Immediately as I entered the Visconti & Sforza exhibit I felt the immensity of the history I was about to inhabit. In my mind, I had this preconceived notion of lords: the autonomy, conflict and reputation. Yet, simultaneously I had no idea what to expect.
The exhibition began with an introduction and chronology of the Visconti and Sforza families. Each room was a mirror into the past, marked by the name of each lord that was in power. From Azzone to Galeazzo & Bernabò, Gian Galeazzo & Filippo Maria Visconti, then merging of families with Francesco Sforza, Galeazzo Maria, and Ludovico il Moro (the Moor). How strong a sovereign can appear but at its core how fragile their position is when conflict erupts. The exhibit focused on the timespan from the early 14th century, when Azzone Visconti consolidated his power, to centuries later when the French invasion put an end to the autonomy of the Sforza duchy. The more than 250 objects on display showed Milan in a new and enchanting light.
The story of the Visconti era began with archbishop Ottone Visconti who was proclaimed the lord of Milan in 1277. The house of Visconti consolidated its control over Milan expanding its influence until with Azzone Visconti (1329-1339) created a regional dominion. Under Azzone, the city was under the power of a Signory, or the governing body of an Italian Republic. As the emerging sovereign power, he introduced a new international artistic language that would permeate into centuries to come – commissioning influential artists such as Giotto.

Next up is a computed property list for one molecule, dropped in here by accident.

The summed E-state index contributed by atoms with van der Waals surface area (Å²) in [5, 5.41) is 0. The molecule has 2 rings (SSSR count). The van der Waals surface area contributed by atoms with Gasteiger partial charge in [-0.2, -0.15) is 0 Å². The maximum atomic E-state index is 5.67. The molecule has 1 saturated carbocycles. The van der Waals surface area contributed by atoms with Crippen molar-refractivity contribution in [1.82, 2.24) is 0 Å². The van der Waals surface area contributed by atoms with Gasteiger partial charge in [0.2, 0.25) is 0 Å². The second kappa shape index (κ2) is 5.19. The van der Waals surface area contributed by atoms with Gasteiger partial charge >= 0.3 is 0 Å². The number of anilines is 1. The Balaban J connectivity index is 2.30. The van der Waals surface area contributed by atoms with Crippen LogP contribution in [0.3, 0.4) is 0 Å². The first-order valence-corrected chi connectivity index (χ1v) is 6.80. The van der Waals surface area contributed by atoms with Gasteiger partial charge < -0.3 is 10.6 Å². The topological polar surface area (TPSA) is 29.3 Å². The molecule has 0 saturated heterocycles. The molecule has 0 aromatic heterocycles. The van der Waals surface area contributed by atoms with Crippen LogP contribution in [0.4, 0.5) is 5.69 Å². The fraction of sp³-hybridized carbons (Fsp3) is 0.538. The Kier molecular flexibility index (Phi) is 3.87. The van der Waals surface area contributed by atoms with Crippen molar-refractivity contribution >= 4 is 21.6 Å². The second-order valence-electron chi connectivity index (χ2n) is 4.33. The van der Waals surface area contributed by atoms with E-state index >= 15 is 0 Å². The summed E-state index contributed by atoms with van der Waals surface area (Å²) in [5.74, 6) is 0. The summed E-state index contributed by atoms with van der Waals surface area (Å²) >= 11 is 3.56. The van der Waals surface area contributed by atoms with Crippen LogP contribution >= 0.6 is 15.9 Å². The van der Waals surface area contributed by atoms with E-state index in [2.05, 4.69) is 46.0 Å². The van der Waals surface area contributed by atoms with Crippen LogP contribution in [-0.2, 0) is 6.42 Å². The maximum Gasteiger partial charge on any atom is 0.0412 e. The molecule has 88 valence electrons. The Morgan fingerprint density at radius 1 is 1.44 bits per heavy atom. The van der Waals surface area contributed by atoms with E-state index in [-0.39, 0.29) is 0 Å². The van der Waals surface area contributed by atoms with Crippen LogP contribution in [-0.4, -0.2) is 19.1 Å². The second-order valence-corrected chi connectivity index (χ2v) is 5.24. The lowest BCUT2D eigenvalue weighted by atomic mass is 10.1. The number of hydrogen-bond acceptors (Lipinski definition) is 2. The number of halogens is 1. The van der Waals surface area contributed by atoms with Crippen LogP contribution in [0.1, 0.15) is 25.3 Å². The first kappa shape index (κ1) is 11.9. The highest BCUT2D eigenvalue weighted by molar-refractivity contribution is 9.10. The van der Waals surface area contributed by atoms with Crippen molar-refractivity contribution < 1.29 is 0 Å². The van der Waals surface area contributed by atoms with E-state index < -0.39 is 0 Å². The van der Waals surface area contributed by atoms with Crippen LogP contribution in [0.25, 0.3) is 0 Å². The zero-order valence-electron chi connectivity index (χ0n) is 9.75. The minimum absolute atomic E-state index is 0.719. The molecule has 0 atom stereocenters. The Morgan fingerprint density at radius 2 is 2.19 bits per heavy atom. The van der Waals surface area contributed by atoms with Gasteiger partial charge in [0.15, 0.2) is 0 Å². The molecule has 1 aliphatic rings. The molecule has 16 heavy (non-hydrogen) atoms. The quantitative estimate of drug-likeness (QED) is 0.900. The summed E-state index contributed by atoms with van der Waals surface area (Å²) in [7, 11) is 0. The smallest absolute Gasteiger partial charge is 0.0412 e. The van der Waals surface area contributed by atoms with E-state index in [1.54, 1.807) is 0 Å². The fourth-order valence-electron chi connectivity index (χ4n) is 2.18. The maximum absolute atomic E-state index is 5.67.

My favorite room was dedicated to Gian Galeazzo Visconti’s rule and the significance of the Duomo. Gian Galeazzo undoubtedly transformed Milan into a city of international appeal (Lombard art influence spanned from France to Bohemia). In 1395, Gian Galeazzo received an imperial investiture, which gave him the title of the Duke of Milan and its territories. Simultaneously, the expansion of Visconti rule reached its peak with several Italian cities subjugated to Milan (even Florence shook at the Visconti power). In Gian Galeazzo’s strategy of internationalization was the construction of the Cathedral (Duomo) in 1386. The importance of the Duomo cannot be over-emphasized. This room showcased several works from the structure, lowered from high pillars and massive windows.
On display were manuscripts by Giovannino de Grassi a multi-faceted painter, illuminator and master of late Gothic Naturalism. The manuscript by de Grassi: Beroldo (1396 – 1398). The production of illuminated manuscripts was a key part in Gian Galeazzo’s political strategy. Additionally, sculptures from the Duomo were shown by Roland de Banille – Angelo con cartiglio (1398).
Thanks to this exhibit, more than 500 years later, Lombard art with its symbolism and cultural traditions has been revived. Yet, as I came face to face with the art and sculptures of history, I couldn’t help but question: is Milan in another golden age? With the EXPO 2015 as its foundation, I would have to contend Milan is experiencing a sort of renaissance. Let’s be honored to be a part of living history.
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